U.S. Rep. Dwight Evans, D-3rd District. (Image via the Philadelphia Tribune).
By Brian Saunders
PHILADELPHIA — U.S. Rep. Dwight Evans says he wants to end Philadelphia’s epidemic of gun violence. And he has a plan.
On Thursday, Evans, D-3rd District, was set to release a multi-pronged, multi-billion-dollar, federally funded program aimed at addressing the continuous threat of gun violence in Pennsylvania’s largest city.
“In Philadelphia, the average gun-related homicide costs the city $1.4 million for expenses such as medical response, property damage, public safety, criminal justice system, and lost earnings,” Evans said in his plan. “Additionally, non-fatal shootings cost Philadelphia taxpayers over $45,000 per-shooting.11 Using these numbers, the 498 fatal shootings and 1,834 non-fatal shootings in 2021 cost Philadelphia almost $780 million in just one year.”
In 2021 there were 562 homicides and over 1,800 non-fatal shootings. So far, in 2022, there have been 142 homicides and 504 non-fatal shooting incidents.
The seven-point initiative calls for:
- Encouraging the use of evidence-based strategies by local law enforcement agencies.
- Investing $1 billion in local police departments to increase clearance levels for fatal and non-fatal shootings.
- Investing $40 billion in employment and workforce development agencies and organizations.
- Investing $5 billion in community-based violence intervention initiatives.
- Increasing resources for the Bureau of Alcohol, Tobacco, Firearms, and Explosives (ATF), the Federal Bureau of Investigation (FBI), the Drug Enforcement Administration (DEA), and the U.S. Marshals Service to prevent and respond to gun violence.
- Investing $5 billion to reduce blight and improve city environments.
- Increasing coordination and collaboration of federal, state, and local agencies and organizations.
According to Evans’ plan, evidence-based strategies should focus on hotspot areas. An investment in holding intervention groups with criminals and including family members and victims’ families. The plan also suggests community support, availability, and access to programming that deters people from making criminal decisions and a community-based board to review progress and performance measures.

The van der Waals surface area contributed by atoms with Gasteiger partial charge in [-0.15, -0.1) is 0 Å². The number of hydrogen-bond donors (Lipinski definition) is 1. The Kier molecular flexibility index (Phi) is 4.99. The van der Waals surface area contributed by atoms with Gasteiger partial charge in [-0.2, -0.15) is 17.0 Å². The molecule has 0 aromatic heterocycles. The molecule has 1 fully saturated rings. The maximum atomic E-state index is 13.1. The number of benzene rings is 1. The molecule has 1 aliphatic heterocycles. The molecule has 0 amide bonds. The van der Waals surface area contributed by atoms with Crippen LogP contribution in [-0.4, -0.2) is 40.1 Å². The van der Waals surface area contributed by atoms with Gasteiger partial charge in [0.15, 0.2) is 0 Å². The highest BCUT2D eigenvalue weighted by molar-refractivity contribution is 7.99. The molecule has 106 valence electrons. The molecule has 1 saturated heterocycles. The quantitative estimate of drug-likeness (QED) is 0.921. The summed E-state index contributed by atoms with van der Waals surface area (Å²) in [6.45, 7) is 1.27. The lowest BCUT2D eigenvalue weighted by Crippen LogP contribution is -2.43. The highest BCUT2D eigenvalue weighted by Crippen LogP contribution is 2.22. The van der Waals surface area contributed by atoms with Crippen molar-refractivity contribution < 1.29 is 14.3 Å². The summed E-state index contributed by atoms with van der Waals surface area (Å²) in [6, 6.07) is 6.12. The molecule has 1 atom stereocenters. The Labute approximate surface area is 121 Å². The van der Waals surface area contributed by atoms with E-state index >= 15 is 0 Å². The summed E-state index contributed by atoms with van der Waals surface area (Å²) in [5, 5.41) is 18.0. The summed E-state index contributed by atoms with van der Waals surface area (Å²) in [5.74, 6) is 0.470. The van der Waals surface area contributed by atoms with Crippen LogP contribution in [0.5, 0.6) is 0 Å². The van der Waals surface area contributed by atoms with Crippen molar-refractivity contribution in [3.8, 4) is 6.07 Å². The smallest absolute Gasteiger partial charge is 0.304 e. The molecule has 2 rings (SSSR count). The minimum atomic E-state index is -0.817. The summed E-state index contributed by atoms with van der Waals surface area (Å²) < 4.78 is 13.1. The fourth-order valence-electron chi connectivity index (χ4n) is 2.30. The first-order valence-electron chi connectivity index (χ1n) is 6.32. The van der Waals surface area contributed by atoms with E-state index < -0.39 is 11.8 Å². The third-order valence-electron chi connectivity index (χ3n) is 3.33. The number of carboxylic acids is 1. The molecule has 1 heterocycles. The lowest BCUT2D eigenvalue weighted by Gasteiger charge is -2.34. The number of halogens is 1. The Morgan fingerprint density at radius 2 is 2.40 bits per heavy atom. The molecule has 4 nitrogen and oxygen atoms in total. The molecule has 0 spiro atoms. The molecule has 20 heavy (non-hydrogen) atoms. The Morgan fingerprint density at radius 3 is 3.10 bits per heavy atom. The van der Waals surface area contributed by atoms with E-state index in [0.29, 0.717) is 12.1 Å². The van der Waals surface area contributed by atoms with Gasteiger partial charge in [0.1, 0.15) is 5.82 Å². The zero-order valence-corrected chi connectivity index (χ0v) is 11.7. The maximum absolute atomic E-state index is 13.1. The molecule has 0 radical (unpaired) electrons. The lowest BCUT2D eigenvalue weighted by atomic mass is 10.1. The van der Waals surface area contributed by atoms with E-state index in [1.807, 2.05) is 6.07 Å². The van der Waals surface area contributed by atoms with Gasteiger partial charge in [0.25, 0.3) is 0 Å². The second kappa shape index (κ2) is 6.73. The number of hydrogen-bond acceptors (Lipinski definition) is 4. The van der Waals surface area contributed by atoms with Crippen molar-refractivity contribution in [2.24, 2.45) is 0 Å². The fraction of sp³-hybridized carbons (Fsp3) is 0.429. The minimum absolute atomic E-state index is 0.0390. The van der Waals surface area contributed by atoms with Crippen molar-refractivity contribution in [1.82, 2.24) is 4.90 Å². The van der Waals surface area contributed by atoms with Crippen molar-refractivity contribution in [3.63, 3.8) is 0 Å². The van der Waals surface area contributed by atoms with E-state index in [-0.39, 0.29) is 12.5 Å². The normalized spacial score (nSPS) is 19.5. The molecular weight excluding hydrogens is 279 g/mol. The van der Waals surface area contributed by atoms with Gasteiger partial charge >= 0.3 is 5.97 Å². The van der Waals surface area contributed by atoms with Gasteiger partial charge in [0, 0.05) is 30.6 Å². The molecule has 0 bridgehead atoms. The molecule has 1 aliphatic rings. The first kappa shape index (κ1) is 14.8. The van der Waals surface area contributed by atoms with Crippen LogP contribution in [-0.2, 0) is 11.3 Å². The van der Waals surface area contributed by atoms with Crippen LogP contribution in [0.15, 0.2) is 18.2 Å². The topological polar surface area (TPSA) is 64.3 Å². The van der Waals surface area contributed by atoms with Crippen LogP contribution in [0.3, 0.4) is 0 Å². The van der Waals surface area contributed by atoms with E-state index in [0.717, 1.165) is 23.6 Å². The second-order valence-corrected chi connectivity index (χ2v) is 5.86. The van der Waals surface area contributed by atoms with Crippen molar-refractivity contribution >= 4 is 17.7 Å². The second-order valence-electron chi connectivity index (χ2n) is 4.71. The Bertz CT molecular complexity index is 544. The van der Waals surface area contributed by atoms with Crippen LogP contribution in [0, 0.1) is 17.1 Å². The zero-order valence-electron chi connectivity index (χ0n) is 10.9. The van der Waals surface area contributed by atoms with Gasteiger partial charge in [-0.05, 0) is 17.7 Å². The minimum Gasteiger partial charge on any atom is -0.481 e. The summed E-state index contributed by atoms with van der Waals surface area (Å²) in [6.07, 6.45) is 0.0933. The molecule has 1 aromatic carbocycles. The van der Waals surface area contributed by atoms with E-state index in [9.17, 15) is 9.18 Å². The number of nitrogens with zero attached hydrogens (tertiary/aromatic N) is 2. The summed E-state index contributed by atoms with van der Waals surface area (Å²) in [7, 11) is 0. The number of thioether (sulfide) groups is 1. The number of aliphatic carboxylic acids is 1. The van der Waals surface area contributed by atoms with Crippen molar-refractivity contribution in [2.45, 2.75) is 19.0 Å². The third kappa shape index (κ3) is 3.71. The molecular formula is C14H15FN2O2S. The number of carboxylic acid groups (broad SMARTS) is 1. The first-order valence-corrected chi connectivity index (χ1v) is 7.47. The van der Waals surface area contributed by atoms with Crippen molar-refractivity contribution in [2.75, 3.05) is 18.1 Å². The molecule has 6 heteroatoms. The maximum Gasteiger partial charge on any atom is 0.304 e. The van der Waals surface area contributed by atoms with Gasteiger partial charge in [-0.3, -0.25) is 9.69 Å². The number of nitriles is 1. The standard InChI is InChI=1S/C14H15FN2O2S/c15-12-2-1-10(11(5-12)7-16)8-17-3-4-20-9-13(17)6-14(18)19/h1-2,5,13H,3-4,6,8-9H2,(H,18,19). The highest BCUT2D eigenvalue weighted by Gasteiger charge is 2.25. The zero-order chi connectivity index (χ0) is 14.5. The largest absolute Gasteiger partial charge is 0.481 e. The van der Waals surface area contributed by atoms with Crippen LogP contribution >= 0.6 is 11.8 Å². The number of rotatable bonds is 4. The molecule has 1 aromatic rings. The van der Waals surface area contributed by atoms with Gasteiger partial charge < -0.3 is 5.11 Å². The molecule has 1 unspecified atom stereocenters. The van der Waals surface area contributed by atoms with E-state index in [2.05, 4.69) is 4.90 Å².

“Deterrence may include information on the penalties and negative impacts on the individual and their peers for engaging in violent behavior,” Evans said in his plan. “Research has shown that focusing on dissuading groups from participating in criminal behavior is more effective than strategies that are strictly focused on deterring individuals.”
According to Evans, 2 percent of Philadelphia is known for involvement in 80% of the city’s gun violence, so he suggests a targeted hotspot approach.
“This type of directed policing may be more effective and have the least negative impact on community members when paired with problem-oriented policing (POP),” Evan’s said in his plan. However, to deploy these strategies, he says grants will be needed.
Like Evans, District Attorney Larry Krasner also has called for technology investment to help the struggling clearance rate. The inability to clear shooting cases is a nationwide problem. According to Evans, as America’s 2020 murder rate rose, the clearance rate fell by seven percent.
Philadelphia only cleared 22 percent of its shooting in 2020.
“That is why I am co-leading the VICTIM (Violent Incident Clearance and Technological Investigative Methods) Act with [Democratic U.S Rep.] Val Demings of Florida,” Evans said. “The bill would authorize $100 million per year for ten years.”
The VICTIM Act would allow the Philadelphia Police Department to hire and retain more detectives to investigate shootings.
“This funding and this bill would give police departments the resources they need to solve more shootings,” said Evans.